One of the world’s first Sharia-compliant “robo advisers” plans to start operations in the UAE in the next fortnight, as it looks to a US$2 million funding boost this week from the Dubai venture capital firm Beco Capital.
New York digitally automated investment adviser Wahed Invest launched in the US five months ago following a two-year incubation. Its chief executive Junaid Wahedna said the company was in the process of moving its senior management to a new office in Dubai it hopes will become the company’s new global headquarters.
Wahed Invest seeks to capitalise on pent-up demand for Islamic investment services among low to middle-income investors across the Middle East and North Africa (Mena). Subject to local approvals, the US securities and exchange commission (SEC) regulated company expects to start regional operations by mid-November, focusing initially on the UAE.
The news is a coup for this country, which is striving to become a global hub for the financial technology, or fintech sector, which is seen as a key driver of economic growth.
Financial free zones across the Emirates, including Dubai International Financial Centre (DIFC) and Abu Dhabi Global Market (ADGM), have published fintech regulatory frameworks and developed strategies to lure fintech start-ups and related businesses to the UAE.
Robo-advisers offer automated, low-cost, investment and wealth management services via digital platforms. The industry is relatively nascent and exists predominantly in the US and Canada, where Betterment – the biggest robo-adviser with an estimated $10 billion of assets under management – and Wealthfront are the best-known examples. Others include Schwab, Vanguard and TradeKing.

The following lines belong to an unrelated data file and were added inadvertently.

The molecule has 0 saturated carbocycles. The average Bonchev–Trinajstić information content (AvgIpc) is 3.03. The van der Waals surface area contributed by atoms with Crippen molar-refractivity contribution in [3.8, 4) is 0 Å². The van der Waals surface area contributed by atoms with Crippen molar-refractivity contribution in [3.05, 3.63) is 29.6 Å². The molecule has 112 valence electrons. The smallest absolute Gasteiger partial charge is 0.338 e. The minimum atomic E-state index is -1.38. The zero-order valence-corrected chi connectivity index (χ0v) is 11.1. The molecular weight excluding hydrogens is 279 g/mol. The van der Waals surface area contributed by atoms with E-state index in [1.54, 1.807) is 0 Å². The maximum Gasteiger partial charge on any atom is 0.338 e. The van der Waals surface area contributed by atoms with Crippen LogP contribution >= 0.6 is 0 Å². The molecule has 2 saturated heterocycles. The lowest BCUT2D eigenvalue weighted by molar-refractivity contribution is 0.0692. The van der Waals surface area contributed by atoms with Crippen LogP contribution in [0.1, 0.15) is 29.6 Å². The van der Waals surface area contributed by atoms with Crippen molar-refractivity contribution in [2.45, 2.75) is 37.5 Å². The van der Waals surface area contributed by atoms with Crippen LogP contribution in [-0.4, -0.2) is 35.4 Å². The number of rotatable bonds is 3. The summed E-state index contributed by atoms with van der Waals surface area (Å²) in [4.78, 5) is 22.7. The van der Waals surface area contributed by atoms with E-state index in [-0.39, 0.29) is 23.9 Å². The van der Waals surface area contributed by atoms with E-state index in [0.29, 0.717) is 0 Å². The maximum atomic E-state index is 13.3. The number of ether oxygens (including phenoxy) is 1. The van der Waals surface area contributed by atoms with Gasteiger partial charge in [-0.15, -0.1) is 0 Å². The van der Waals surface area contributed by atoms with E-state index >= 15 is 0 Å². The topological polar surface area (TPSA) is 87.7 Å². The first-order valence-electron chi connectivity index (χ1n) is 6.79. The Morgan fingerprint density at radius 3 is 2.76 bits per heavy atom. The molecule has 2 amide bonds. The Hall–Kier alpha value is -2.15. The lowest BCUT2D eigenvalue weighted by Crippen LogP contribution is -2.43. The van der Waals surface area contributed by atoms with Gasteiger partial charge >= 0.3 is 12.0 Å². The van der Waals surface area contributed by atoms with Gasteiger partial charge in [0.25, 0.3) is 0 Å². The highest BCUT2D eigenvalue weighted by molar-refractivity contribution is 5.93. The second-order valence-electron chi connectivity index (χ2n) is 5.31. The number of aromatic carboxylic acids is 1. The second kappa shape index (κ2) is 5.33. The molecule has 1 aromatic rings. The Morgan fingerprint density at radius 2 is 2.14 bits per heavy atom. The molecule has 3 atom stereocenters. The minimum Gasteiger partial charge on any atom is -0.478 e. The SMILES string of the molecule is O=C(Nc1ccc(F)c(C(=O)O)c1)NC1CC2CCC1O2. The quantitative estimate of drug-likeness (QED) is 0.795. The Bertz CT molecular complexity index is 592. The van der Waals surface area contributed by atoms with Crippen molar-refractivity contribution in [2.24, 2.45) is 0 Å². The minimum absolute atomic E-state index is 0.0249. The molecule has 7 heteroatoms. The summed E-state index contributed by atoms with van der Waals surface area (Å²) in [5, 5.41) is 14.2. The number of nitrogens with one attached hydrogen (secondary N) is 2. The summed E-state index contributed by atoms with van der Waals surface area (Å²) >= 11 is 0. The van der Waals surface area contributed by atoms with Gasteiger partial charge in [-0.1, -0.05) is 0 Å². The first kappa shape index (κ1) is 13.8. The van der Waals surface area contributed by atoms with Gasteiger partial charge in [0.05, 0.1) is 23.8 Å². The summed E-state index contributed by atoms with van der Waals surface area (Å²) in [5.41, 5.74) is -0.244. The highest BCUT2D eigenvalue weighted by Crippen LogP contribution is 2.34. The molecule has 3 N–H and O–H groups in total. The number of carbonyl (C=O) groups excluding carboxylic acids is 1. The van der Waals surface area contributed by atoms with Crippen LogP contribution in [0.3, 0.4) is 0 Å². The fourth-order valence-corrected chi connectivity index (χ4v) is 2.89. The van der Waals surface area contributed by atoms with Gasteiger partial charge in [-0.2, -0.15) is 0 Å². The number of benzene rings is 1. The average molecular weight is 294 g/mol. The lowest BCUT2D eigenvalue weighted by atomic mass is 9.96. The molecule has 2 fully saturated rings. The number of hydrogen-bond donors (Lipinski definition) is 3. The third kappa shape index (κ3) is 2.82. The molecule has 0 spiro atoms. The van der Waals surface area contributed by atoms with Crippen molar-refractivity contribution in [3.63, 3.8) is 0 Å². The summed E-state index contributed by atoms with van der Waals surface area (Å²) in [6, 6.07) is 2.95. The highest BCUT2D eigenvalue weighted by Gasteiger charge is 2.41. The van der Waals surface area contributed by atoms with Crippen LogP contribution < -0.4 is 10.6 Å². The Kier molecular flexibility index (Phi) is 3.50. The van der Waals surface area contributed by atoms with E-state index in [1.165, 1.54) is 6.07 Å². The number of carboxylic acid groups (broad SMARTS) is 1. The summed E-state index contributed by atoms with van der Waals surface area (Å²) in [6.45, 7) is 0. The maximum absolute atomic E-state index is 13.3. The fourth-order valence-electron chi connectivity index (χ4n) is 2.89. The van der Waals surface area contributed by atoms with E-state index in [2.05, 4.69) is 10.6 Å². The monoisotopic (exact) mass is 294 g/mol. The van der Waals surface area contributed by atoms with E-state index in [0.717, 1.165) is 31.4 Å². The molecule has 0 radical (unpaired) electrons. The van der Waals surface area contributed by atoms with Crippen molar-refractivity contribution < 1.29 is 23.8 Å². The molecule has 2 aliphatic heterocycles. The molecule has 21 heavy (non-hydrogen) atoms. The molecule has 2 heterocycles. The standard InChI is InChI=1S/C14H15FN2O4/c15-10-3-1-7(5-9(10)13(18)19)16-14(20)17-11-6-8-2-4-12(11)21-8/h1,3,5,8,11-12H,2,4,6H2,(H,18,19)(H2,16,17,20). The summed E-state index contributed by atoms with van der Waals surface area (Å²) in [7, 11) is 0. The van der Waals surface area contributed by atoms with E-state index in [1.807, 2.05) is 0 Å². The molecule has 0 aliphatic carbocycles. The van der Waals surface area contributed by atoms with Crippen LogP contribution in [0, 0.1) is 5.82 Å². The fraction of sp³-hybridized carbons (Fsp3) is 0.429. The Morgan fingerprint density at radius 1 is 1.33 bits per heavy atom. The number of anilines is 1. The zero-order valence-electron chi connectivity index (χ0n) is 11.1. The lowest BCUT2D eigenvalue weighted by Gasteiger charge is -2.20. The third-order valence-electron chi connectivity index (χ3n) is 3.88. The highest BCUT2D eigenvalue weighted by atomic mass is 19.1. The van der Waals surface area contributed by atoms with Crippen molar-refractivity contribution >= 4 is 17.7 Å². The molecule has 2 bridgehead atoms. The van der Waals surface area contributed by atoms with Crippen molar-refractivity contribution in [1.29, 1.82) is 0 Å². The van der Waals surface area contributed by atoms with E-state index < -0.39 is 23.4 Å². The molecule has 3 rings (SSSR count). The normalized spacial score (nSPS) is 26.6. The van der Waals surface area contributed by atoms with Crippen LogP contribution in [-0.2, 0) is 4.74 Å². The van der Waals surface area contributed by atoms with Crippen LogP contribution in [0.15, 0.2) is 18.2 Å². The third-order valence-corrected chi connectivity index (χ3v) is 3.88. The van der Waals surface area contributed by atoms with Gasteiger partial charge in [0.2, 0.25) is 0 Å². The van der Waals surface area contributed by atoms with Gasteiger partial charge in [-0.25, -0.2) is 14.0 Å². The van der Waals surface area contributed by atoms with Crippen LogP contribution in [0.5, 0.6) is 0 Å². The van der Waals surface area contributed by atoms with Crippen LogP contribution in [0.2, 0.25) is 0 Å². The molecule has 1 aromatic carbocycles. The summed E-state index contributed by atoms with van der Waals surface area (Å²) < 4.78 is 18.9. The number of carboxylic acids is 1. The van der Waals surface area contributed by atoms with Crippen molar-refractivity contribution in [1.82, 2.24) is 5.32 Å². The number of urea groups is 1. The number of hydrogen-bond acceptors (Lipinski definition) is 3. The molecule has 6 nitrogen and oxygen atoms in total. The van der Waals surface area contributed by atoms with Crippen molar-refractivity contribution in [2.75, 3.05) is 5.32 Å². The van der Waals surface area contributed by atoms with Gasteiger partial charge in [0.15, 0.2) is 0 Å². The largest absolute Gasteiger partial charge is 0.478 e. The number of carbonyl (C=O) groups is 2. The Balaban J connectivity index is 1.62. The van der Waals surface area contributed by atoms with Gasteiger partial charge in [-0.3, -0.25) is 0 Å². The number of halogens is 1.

Global assets under management by robo-advisors are expected to grow by 68 per cent annually to $2.2 trillion by 2020, according to a 2015 report by consultancy AT Kearney, and the industry is set to transform the investment management business – and wider banking industry – with its low-fees, low-overheads model.
Wahed Invest claims to be the world’s first Islamic robo-adviser in operation at present. The Malaysia private wealth management firm Farringdon Group said in June it would launch a Sharia-compliant robo-adviser, Algebra, later this year, but there is no such outfit in the Mena region.
“Our target for ethical, Sharia robo-advisory is the younger demographic, 25-35 years old, digitally savvy and educated millennials,” said Mr Wahedna.
“So when you look at the figures, the Mena region is one of the best places to be – especially when you look at the growth rates of internet penetration, it’s absolutely perfect for us and we’re going where nobody has gone before.”
Unlike conventional wealth managers, which require clients to have a minimum saving of $100,000 or more, Wahed Invest asks for a minimum of just $100 to enable it to tap into a broader customer base.
Mr Wahedna said he believed the company could grow much larger through operating in Mena. “There are 3 million Muslims in the US; in the Mena region there are 400 million, so you can see the scale of growth possible.
“The numbers in the US are bigger because they are higher income clients, so the average account size [in Mena] will be smaller. However, the total numbers should more than make up for that,” he said.
He said that, three months after launching in the US, Wahed Invest had already secured 1,000 clients, the same as Betterment and Wealth Front had acheived within a year. Wahed Invest plans to have 20 people in Dubai within the next month, six of whom are from its US management team, including Mr Wahedna and the company’s chief technology officer.
The VC firm Beco Capital will this week announce the $2m funding injection in Wahed Invest, in addition to Wahed’s latest $5m Series A fundraising round. Wahed also had an initial $2m seed funding for launch.
“This is a very large series A ticket for us – not the biggest we’ve ever made, but a sizeable cheque,” said Dany Farha, the chief executive and managing partner of Beco.
“We did this because it’s a Sharia-compliant robo-advisory. There’s nothing like this in the world.”